This year the Sundance Film Festival in Park City, Utah is celebrating its 25th anniversary as one of the world's premier showcases for new, independently produced films.
Actor Robert Redford launched the Sundance Film Festival in 1985 to promote new filmmakers and low-budget films and to help keep independent cinema alive. Redford says festival attendance in the first year was just 150 people. Today, the festival is averaging 65,000 attendees each year.
"I didn't imagine it would have quite the impact that it's had. In the earlier years, there was nobody from Hollywood that came. I got no support from my industry financially," Redford says. "People were doubtful that it could succeed because it's not commercial, and it's in the middle of winter up in 'Mormon country.'
"And I said, 'None of that's the point. The point of the festival is to be diverse, and maybe diversity will be commercial.'"
Hollywood begins to take notice
Hollywood seems to have caught up with Redford's vision: Three documentaries and one theatrical film from the 2008 festival received Academy Award nominations this year. Redford says Sundance has often been a financial boon to Hollywood, since some small-budget, independent films coming out of the festival have earned good money at the box office. Hit movies such as Little Miss Sunshine and the documentary March of the Penguins are the latest "indie" projects that premiered at Sundance and hit the jackpot commercially. But Redford believes that's all changed now.
"They [the big movie studios] are not going to take as many chances with the offbeat films that go more into the indie area," he says. "And also, the capital isn't coming so much from the studios anymore to finance films; it's coming from outside. So in that sense, the studio system has changed drastically."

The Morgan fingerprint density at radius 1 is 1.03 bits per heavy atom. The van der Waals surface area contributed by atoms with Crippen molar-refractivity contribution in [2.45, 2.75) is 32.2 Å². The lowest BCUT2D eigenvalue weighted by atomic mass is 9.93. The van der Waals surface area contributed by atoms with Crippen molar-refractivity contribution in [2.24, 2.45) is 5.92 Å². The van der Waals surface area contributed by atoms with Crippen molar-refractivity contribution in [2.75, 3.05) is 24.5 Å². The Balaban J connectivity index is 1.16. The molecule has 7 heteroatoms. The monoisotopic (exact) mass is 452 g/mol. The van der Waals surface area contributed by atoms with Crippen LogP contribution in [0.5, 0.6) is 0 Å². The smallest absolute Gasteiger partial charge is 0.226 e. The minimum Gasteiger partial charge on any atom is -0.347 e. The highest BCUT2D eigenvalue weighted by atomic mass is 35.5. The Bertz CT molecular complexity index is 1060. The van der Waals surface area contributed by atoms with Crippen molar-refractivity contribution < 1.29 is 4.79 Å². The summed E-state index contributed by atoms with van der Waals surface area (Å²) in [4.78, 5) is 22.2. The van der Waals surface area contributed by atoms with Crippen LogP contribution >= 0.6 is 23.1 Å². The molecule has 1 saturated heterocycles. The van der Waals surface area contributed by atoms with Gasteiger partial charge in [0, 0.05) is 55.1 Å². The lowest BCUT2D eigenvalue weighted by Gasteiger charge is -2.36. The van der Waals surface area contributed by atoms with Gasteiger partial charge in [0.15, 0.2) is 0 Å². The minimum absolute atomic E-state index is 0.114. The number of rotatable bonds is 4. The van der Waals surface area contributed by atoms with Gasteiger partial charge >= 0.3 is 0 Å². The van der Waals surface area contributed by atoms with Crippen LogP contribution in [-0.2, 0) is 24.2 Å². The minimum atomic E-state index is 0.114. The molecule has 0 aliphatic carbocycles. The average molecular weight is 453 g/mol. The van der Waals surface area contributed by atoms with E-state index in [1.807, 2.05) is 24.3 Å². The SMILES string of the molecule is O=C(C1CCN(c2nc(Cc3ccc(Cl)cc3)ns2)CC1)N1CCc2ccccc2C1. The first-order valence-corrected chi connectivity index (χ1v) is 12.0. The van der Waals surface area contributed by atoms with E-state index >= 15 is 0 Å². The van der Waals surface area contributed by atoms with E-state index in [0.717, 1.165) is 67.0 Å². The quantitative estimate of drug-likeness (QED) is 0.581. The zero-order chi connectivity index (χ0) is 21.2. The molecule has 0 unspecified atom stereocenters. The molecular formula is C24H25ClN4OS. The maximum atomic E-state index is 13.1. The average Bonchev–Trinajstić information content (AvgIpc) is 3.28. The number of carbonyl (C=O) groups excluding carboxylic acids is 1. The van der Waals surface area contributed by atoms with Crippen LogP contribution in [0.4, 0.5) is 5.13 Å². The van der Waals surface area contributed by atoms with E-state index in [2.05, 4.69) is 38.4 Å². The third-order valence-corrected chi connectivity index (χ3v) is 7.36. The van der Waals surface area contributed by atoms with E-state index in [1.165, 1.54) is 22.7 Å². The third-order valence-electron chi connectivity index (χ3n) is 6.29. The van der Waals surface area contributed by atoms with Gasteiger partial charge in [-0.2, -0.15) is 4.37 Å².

Despite the difficult U.S. economic situation, the festival sold out this year, earning several hundred thousand dollars more in ticket sales than it did last year.
Diverse films from 21 countries
Redford says Sundance can keep up with changes and setbacks in the film industry by staying smaller and more selective than other major film festivals such as Cannes and Toronto - each showcasing more than 300 films.
"There will be a lot of stuff in the festival that people won't like. But the good thing is they have a choice," Redford says. "We don't select based on one theme or another. We select based on how original and different a film is. It's up to the audience to make something of it."
This year's Sundance Festival features films from 21 countries. Notable among the 118 feature-length movies - nearly half of which are the work of first-time filmmakers - is the Mexican-American drama, Sin Nombre, a political thriller set in a Mexican border town, and a British documentary called An Education, a coming-of-age story about a 16-year-old girl.
According to senior Sundance programmer Caroline Libresco, an unexpected factor influencing the film selection process this year was the election of the new U.S. president, Barack Obama.
"I think the outcome of the election did temper how we programmed the festival," she says. "We are still showing many very serious documentaries and films. Had Obama not won, perhaps we would have been in a different mindset when we made selections."
Globalization affects filmmakers' approach to storytelling
The kinds of films being submitted from around the world also are changing.
"I would say that one of the major things we are dealing with in this year's festival is what I call the effects of globalization," says festival Director Geoff Gilmore. "When filmmakers want to make a documentary about a story, they don't think about just how it affects the U.S.; they think about how it affects the world.
"The effect of globalization, the internationalization of stories is a major impact, and that's really clear this year, but there's a real diversity in terms of the range of different kinds of work."
Gilmore said it's hard to summarize the festival, but he has noticed themes emerging this year that he hasn't seen in a quarter century of Sundance festivals.
"I can say we are in a period in which I look at filmmakers as activists. And [there is] a whole new generation making films about romance and relationships that I have not seen before. So if you look at the range, you notice this is a less cerebral festival than we've sometimes had. This is more a festival about how it makes you feel."